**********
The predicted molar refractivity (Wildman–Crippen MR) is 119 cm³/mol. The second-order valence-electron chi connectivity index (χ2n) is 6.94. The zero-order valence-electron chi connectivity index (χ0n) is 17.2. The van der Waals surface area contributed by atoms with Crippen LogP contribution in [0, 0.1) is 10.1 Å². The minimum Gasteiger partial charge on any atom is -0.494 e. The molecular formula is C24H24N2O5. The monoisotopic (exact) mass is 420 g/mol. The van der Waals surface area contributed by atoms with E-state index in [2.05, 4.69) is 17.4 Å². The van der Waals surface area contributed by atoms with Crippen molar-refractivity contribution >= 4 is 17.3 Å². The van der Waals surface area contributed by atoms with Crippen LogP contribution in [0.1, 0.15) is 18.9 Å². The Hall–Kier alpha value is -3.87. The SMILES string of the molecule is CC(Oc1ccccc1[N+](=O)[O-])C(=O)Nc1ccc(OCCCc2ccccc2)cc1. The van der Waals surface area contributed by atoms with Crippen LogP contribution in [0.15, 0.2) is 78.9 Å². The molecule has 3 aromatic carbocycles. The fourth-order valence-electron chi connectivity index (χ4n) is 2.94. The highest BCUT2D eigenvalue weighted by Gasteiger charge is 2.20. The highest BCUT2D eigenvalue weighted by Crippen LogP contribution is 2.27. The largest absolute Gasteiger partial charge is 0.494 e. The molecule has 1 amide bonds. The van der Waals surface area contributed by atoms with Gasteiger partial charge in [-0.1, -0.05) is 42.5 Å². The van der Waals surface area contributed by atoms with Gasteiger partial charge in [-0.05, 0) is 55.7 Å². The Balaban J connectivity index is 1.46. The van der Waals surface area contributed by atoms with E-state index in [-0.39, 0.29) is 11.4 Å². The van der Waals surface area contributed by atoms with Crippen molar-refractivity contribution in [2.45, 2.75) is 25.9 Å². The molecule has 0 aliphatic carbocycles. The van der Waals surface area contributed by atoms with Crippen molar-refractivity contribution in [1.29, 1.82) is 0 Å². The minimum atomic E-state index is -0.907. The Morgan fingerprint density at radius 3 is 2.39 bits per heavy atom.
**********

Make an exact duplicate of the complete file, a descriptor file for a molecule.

The predicted molar refractivity (Wildman–Crippen MR) is 119 cm³/mol. The second-order valence-electron chi connectivity index (χ2n) is 6.94. The zero-order valence-electron chi connectivity index (χ0n) is 17.2. The van der Waals surface area contributed by atoms with Crippen LogP contribution in [0, 0.1) is 10.1 Å². The minimum Gasteiger partial charge on any atom is -0.494 e. The molecular formula is C24H24N2O5. The monoisotopic (exact) mass is 420 g/mol. The van der Waals surface area contributed by atoms with E-state index in [2.05, 4.69) is 17.4 Å². The van der Waals surface area contributed by atoms with Crippen molar-refractivity contribution >= 4 is 17.3 Å². The van der Waals surface area contributed by atoms with Crippen LogP contribution in [0.1, 0.15) is 18.9 Å². The Hall–Kier alpha value is -3.87. The SMILES string of the molecule is CC(Oc1ccccc1[N+](=O)[O-])C(=O)Nc1ccc(OCCCc2ccccc2)cc1. The van der Waals surface area contributed by atoms with Crippen LogP contribution in [0.15, 0.2) is 78.9 Å². The molecule has 3 aromatic carbocycles. The fourth-order valence-electron chi connectivity index (χ4n) is 2.94. The highest BCUT2D eigenvalue weighted by Gasteiger charge is 2.20. The highest BCUT2D eigenvalue weighted by Crippen LogP contribution is 2.27. The largest absolute Gasteiger partial charge is 0.494 e. The molecule has 1 amide bonds. The van der Waals surface area contributed by atoms with Gasteiger partial charge in [-0.1, -0.05) is 42.5 Å². The van der Waals surface area contributed by atoms with Gasteiger partial charge in [-0.05, 0) is 55.7 Å². The Balaban J connectivity index is 1.46. The van der Waals surface area contributed by atoms with E-state index in [-0.39, 0.29) is 11.4 Å². The van der Waals surface area contributed by atoms with Crippen molar-refractivity contribution in [2.45, 2.75) is 25.9 Å². The molecule has 0 aliphatic carbocycles. The van der Waals surface area contributed by atoms with Crippen molar-refractivity contribution in [1.29, 1.82) is 0 Å². The minimum atomic E-state index is -0.907. The Morgan fingerprint density at radius 3 is 2.39 bits per heavy atom.